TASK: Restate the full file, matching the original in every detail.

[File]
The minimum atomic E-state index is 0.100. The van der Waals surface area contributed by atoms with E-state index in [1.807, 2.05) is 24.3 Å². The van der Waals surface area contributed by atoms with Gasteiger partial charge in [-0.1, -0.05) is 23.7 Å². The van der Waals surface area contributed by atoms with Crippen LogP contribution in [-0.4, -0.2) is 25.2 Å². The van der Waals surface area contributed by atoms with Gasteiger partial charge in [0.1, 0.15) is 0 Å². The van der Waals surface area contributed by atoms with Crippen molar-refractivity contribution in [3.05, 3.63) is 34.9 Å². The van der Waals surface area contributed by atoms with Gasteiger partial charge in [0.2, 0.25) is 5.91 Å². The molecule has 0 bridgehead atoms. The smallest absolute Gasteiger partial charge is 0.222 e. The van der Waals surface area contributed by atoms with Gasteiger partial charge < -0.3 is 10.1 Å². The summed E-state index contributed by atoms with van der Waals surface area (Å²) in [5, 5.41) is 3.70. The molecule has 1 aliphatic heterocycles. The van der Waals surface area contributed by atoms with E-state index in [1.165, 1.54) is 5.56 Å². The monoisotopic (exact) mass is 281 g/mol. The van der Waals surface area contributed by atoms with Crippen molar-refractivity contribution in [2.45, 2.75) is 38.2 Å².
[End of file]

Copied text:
The minimum atomic E-state index is 0.100. The van der Waals surface area contributed by atoms with E-state index in [1.807, 2.05) is 24.3 Å². The van der Waals surface area contributed by atoms with Gasteiger partial charge in [-0.1, -0.05) is 23.7 Å². The van der Waals surface area contributed by atoms with Crippen LogP contribution in [-0.4, -0.2) is 25.2 Å². The van der Waals surface area contributed by atoms with Gasteiger partial charge in [0.1, 0.15) is 0 Å². The van der Waals surface area contributed by atoms with Crippen molar-refractivity contribution in [3.05, 3.63) is 34.9 Å². The van der Waals surface area contributed by atoms with Gasteiger partial charge in [0.2, 0.25) is 5.91 Å². The molecule has 0 bridgehead atoms. The smallest absolute Gasteiger partial charge is 0.222 e. The van der Waals surface area contributed by atoms with Gasteiger partial charge < -0.3 is 10.1 Å². The summed E-state index contributed by atoms with van der Waals surface area (Å²) in [5, 5.41) is 3.70. The molecule has 1 aliphatic heterocycles. The van der Waals surface area contributed by atoms with E-state index in [1.165, 1.54) is 5.56 Å². The monoisotopic (exact) mass is 281 g/mol. The van der Waals surface area contributed by atoms with Crippen molar-refractivity contribution in [2.45, 2.75) is 38.2 Å².